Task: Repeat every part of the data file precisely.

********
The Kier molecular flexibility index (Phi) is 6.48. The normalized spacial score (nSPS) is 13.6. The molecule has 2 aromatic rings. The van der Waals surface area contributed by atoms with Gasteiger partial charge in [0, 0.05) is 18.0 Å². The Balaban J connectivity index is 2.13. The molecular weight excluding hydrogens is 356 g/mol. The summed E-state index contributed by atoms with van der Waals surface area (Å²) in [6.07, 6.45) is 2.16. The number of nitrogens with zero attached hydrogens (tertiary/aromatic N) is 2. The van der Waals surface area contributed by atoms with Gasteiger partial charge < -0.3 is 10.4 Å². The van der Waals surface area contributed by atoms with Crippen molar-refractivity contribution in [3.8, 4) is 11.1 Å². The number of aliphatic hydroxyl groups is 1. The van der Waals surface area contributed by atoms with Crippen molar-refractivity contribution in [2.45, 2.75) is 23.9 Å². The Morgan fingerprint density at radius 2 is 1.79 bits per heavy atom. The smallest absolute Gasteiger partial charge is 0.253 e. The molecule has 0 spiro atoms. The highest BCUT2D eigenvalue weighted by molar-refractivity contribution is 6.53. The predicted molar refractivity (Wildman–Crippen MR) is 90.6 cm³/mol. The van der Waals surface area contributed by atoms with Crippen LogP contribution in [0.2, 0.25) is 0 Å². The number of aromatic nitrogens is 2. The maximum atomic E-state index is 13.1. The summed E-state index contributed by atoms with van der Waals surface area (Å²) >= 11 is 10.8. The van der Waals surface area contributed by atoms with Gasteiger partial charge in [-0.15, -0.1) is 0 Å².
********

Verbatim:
The Kier molecular flexibility index (Phi) is 6.48. The normalized spacial score (nSPS) is 13.6. The molecule has 2 aromatic rings. The van der Waals surface area contributed by atoms with Gasteiger partial charge in [0, 0.05) is 18.0 Å². The Balaban J connectivity index is 2.13. The molecular weight excluding hydrogens is 356 g/mol. The summed E-state index contributed by atoms with van der Waals surface area (Å²) in [6.07, 6.45) is 2.16. The number of nitrogens with zero attached hydrogens (tertiary/aromatic N) is 2. The van der Waals surface area contributed by atoms with Gasteiger partial charge < -0.3 is 10.4 Å². The van der Waals surface area contributed by atoms with Crippen molar-refractivity contribution in [3.8, 4) is 11.1 Å². The number of aliphatic hydroxyl groups is 1. The van der Waals surface area contributed by atoms with Crippen molar-refractivity contribution in [2.45, 2.75) is 23.9 Å². The Morgan fingerprint density at radius 2 is 1.79 bits per heavy atom. The smallest absolute Gasteiger partial charge is 0.253 e. The molecule has 0 spiro atoms. The highest BCUT2D eigenvalue weighted by molar-refractivity contribution is 6.53. The predicted molar refractivity (Wildman–Crippen MR) is 90.6 cm³/mol. The van der Waals surface area contributed by atoms with Crippen LogP contribution in [0.2, 0.25) is 0 Å². The number of aromatic nitrogens is 2. The maximum atomic E-state index is 13.1. The summed E-state index contributed by atoms with van der Waals surface area (Å²) >= 11 is 10.8. The van der Waals surface area contributed by atoms with Gasteiger partial charge in [-0.15, -0.1) is 0 Å².